The solution is to explicitly allocate time to accomplish these as part of your release and sprint/iteration planning. Test automation will help quite a bit, so long as time is allocated for it in each sprint, and test automation goals are considered as vital as coding objectives. And if you’re trying to achieve Continuous Delivery, test automation is absolutely required.

Jonathan Bracken, vice president of marketing at Neotys: Communication with developers is essential. Testers need to know what changes to the application are coming down the pipe in order to be able to adjust test scripts and ensure a quality release at a fast pace. This, of course, is always easier when you’re using tools that automate some of the test design maintenance process.

Beyond communication and test design maintenance, automating non-functional testing steps (load and performance included) helps to ensure that every release not only functions, but performs well under load.

Kyle Cochran, vice president of product management at QASymphony: There are tools available that allow testers to exist in a more agile environment and still feel like they are releasing quality software, making their jobs more efficient and allowing them to evaluate more of the product without sacrificing that level of quality.

Agile in theory has everybody in one room or at a set of desks, and they are working through a number of stories and doing that in a face-to-face type of environment. But that’s the theory. I think the reality is that many software organizations are very distributed, and they have to find ways to communicate and operate efficiently with the pressures of developing software quality with high quality. And I think software organizations without the right tooling that allows good communication and good visualization of issues that exist or how well the product is performing are going to struggle. The proper tool makes it easier for both developers and testers to do their job.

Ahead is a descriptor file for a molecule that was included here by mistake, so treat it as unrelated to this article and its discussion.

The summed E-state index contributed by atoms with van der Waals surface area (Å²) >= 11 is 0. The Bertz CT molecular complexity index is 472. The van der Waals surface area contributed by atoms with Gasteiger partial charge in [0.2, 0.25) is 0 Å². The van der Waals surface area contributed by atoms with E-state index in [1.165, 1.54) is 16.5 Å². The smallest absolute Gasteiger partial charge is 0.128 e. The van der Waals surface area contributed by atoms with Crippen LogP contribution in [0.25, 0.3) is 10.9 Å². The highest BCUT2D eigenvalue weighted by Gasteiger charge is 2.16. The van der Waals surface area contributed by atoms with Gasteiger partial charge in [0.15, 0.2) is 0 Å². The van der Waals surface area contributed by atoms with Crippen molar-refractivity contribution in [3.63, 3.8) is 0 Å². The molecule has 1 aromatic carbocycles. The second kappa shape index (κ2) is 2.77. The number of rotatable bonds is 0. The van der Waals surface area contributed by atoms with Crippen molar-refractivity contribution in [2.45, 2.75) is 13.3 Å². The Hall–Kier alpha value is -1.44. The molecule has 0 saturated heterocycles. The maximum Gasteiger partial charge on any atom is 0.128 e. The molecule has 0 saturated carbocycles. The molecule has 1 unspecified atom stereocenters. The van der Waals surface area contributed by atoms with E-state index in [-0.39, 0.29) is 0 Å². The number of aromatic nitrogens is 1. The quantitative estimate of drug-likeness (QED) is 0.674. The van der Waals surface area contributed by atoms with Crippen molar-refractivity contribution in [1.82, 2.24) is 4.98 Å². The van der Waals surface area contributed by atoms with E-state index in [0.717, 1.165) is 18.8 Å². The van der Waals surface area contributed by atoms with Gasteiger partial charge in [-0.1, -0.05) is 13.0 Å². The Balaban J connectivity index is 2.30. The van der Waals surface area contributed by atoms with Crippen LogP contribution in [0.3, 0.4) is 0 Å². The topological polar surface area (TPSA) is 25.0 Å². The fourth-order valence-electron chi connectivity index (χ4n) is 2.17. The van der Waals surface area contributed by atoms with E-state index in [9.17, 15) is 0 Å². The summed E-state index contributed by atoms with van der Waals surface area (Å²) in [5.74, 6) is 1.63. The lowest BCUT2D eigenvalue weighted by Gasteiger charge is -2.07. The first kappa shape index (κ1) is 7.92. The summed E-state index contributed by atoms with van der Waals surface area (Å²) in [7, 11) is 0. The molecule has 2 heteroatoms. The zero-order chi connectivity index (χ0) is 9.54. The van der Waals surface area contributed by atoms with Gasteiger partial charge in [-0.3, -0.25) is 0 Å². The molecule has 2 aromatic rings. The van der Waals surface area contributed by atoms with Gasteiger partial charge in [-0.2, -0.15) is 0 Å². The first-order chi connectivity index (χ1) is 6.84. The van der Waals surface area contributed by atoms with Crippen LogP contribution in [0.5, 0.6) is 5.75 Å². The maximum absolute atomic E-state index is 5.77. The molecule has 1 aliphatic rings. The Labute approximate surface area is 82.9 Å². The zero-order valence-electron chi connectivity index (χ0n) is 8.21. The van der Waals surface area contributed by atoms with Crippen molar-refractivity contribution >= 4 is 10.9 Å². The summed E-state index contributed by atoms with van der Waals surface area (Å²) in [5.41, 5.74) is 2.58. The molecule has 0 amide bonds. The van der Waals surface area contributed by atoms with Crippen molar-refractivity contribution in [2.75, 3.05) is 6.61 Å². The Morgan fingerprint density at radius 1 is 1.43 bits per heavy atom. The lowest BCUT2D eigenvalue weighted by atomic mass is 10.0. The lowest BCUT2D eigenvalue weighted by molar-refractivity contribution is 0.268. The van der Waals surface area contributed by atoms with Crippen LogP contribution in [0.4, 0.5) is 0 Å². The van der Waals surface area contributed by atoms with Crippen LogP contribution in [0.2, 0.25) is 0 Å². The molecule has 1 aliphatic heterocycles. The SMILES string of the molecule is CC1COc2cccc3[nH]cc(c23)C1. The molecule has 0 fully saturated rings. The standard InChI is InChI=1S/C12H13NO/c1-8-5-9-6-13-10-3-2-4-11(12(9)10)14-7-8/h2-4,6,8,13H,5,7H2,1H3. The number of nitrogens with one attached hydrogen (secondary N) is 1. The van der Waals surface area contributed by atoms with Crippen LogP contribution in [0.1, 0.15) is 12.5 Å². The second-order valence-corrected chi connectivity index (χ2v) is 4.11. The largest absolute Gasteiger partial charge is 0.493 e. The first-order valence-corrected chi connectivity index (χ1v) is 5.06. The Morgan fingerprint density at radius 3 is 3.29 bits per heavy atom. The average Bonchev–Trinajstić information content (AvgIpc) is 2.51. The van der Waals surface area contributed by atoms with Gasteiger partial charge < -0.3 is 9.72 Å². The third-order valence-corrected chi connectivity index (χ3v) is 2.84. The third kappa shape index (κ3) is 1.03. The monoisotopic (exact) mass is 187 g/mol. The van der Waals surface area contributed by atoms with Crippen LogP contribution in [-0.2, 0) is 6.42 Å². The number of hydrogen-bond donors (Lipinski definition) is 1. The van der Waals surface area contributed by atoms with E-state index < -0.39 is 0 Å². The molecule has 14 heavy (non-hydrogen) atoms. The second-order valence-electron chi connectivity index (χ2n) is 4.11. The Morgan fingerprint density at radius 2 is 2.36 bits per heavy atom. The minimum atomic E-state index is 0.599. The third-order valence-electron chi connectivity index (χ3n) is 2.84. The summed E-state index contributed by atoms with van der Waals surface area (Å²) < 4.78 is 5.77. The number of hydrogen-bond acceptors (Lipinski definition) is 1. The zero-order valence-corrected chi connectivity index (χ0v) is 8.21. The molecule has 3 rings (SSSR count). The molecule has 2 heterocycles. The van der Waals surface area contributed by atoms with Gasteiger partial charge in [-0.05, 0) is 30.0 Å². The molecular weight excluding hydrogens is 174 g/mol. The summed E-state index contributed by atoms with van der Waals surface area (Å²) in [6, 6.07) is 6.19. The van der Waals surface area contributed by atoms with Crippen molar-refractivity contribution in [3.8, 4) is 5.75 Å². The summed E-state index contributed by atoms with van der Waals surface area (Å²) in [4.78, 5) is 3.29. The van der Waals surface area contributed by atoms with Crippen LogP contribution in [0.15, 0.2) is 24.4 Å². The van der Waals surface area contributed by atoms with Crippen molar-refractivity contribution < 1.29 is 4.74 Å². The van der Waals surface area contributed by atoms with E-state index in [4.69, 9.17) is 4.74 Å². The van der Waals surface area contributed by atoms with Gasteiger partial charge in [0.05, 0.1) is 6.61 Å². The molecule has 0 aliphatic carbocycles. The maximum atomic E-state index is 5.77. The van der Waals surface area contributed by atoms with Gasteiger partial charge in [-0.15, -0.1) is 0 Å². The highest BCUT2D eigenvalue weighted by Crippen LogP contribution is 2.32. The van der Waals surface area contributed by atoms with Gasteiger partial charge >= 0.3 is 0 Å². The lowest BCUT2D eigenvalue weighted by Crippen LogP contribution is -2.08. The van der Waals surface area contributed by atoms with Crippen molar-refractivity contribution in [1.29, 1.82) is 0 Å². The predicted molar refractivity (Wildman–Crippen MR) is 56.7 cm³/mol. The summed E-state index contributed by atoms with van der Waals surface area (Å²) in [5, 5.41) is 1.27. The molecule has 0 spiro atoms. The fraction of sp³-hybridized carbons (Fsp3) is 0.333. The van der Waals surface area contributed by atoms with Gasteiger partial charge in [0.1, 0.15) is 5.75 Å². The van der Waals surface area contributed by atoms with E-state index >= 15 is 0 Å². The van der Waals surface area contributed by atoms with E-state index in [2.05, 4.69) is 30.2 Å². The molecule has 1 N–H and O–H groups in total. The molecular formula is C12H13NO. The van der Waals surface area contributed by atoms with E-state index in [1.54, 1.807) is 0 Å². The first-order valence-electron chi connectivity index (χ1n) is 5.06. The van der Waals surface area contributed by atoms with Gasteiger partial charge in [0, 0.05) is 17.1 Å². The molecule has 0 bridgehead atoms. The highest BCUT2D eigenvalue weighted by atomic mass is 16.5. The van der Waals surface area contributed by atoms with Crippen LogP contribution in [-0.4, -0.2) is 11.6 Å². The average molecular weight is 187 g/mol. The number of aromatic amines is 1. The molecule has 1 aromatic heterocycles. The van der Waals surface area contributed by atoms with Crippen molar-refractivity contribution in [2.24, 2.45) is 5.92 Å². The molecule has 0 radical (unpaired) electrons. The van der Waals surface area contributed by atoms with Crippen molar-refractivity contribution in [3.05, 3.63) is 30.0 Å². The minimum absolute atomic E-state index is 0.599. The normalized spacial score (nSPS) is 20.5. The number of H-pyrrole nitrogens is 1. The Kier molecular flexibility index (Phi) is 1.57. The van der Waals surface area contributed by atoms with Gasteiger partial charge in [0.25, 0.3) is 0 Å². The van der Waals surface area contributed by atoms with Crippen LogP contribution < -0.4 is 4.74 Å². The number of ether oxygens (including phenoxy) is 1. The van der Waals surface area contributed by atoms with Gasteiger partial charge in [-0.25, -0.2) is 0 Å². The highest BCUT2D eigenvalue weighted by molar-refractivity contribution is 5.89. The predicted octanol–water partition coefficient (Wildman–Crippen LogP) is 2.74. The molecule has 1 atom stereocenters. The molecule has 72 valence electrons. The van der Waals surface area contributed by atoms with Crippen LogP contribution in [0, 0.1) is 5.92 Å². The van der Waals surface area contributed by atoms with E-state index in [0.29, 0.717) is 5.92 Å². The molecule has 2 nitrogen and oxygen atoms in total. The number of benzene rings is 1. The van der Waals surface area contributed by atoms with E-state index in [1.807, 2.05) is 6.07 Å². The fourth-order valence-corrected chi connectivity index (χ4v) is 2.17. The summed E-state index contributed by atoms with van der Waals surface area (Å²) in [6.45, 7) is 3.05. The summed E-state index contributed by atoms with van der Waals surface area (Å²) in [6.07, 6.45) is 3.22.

Testing in an agile world
Trends like agile and tools that don’t require specialized skills have made it easier for developers to take on testing tasks, but that doesn’t mean testers lose their role or responsibility in this new world of development, according to Bracken. Developers have expanded their roles to take on testing, but their testing roles are limited to taking over test case designs and writing unit tests, he said.

“Even with this shift, the continued value testers can bring to modern organizations is in the analysis of test results,” said Bracken. “It’s easy to know what to do when the results are pass/fail, but with exploratory testing, stress testing, etc., deeper analysis can provide a lot more value when it comes to things like capacity planning and getting to the root cause of issues.”

Developers may be doing testing, but that doesn’t make them a tester. Testers bring with them a certain way of at looking at software that a developer may not be as suited for, according to Cochran.

Having developers take part in testing actually is an important part of making everyone on a team equal, according to Suplick.